A mentally ill Annapolis man admitted yesterday to shooting at police in an incident last summer that led to a four-hour standoff at a city public housing project.
Demarrow Antjuan Williams, 26, pleaded guilty to two counts of felony assault and one weapons charge stemming from the July 30 incident. In exchange, other charges in that and three more cases will be dropped.
Williams beamed at relatives who attended the brief hearing before Anne Arundel County Circuit Judge Joseph P. Manck. Some smiled and some cried as they saw him.
Assistant State's Attorney Daniel Andrews said he will seek 12 years in prison with an additional eight suspended when Williams is sentenced in April. That, he said, is based on Williams' run-ins with police and his criminal record over more than a decade. Williams is on probation for property destruction. State guidelines call for a prison sentence of 12 to 20 years, Andrews said.
Williams told the judge that he receives psychiatric care and takes several prescription drugs a day.
Court records indicate that he has received psychiatric care from four treatment centers since 1998, has received diagnoses of schizophrenia and an antisocial personality disorder, and has used marijuana, PCP and alcohol.
Defense lawyer Gill Cochran said he hopes Williams is placed in Patuxent Institution, the state's only prison geared toward treatment of mental health problems. He said he will ask the judge to recommend that officials evaluate Williams for a program there.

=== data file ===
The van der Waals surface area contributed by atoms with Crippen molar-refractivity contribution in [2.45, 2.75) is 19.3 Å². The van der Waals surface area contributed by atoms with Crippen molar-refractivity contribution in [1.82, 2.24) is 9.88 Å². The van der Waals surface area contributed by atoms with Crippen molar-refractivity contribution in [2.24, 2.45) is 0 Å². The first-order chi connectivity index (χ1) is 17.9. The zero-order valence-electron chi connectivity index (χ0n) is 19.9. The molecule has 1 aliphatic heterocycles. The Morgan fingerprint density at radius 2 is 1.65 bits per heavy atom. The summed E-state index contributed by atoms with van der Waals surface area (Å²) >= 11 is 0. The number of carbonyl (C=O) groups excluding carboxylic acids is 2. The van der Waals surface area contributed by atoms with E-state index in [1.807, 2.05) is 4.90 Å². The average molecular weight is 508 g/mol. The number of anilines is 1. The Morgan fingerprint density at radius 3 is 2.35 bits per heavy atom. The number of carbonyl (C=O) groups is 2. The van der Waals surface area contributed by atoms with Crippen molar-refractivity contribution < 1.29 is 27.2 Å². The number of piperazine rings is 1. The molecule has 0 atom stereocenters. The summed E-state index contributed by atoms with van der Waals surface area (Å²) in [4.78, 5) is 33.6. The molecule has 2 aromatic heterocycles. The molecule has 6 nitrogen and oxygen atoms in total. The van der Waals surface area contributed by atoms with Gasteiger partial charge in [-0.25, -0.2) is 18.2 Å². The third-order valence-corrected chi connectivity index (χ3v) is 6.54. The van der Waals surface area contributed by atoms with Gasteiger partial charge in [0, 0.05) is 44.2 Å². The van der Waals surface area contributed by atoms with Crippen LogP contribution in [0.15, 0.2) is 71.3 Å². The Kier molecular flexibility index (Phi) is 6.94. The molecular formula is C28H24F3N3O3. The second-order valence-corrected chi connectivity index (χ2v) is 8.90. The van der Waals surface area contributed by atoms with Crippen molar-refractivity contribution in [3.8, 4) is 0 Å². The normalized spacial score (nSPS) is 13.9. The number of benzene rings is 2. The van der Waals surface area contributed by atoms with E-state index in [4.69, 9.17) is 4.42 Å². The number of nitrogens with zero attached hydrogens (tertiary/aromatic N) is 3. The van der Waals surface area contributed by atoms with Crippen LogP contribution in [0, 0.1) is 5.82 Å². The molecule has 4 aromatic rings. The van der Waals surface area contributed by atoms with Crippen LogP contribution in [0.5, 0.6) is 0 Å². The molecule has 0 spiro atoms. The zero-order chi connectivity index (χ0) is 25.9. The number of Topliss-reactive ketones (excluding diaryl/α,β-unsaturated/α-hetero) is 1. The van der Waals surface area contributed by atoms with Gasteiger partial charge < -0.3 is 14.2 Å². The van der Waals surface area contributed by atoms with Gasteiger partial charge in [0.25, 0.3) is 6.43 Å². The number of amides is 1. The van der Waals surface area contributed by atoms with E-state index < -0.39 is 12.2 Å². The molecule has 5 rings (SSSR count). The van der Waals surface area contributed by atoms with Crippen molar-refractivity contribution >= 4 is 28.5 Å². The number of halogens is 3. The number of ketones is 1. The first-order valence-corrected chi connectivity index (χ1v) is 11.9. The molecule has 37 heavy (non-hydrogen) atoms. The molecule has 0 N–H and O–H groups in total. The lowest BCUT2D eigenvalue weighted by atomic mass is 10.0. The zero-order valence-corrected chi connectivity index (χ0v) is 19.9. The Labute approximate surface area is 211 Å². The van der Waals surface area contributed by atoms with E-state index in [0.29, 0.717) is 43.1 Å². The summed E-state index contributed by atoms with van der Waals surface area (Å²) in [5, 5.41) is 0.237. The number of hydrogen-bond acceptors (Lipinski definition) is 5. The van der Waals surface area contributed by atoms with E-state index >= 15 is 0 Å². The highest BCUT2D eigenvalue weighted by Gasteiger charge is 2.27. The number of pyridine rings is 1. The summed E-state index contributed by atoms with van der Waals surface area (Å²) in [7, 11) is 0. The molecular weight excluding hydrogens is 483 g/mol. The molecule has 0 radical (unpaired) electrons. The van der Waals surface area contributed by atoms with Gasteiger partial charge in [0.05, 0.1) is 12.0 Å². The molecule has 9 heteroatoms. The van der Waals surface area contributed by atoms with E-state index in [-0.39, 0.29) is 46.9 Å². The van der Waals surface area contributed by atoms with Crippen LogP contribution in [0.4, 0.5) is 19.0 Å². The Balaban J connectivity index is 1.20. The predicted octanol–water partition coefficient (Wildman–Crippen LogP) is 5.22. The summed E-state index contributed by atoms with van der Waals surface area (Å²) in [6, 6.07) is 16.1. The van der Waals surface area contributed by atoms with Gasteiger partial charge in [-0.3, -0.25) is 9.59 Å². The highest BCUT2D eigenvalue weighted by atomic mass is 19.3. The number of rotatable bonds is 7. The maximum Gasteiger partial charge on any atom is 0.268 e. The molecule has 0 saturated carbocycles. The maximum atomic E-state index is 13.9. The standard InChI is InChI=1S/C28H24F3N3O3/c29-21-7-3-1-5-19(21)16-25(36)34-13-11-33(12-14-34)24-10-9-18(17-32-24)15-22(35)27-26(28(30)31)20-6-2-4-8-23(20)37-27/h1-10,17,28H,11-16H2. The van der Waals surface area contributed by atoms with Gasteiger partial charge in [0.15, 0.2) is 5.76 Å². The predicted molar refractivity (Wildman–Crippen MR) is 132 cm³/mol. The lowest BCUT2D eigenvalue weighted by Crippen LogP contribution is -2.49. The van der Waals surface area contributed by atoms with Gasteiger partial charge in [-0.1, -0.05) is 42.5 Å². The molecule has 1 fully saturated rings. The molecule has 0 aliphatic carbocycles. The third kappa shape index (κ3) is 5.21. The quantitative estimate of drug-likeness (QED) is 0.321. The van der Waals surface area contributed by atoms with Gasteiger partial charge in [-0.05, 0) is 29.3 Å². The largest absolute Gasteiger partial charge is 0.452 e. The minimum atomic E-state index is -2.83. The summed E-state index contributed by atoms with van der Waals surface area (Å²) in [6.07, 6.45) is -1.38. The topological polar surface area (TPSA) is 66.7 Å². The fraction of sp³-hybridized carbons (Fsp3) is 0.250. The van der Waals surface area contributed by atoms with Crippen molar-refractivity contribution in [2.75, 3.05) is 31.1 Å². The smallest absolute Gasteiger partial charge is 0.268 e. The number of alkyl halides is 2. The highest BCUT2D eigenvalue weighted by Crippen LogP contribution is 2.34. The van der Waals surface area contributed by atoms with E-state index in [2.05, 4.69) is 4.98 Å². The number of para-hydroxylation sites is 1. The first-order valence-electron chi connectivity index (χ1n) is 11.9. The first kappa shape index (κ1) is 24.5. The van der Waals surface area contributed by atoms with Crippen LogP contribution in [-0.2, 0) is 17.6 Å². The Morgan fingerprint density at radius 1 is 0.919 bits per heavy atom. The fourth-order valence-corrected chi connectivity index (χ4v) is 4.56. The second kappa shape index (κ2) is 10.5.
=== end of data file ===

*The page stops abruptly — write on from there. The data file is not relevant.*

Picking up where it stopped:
"Demarrow, when he is medicated, he is fine. Demarrow's an old client of mine. He's sick," Cochran said as he flipped through a thick folder containing files of Williams' cases.
Prosecutors agreed that Williams has mental health problems, but Andrews noted that a recent evaluation found Williams was fit to stand trial.
Andrews said Williams waved at Annapolis police Detective Erika Bristow and federal Drug Enforcement Agent Tommy Cindric as they sat in a car off Betsy Court in the Newtowne 20 public housing complex. After they waved Williams off, he went into an apartment, emerged with a gun and fired an estimated five shots at the unmarked car.
None of the shots struck the officers, who quickly left. Andrews went into an acquaintance's apartment. Annapolis police arrived and kept residents from entering their homes until they reached Williams by telephone and he walked out of the apartment. Andrews said Williams might have felt disrespected by the officers.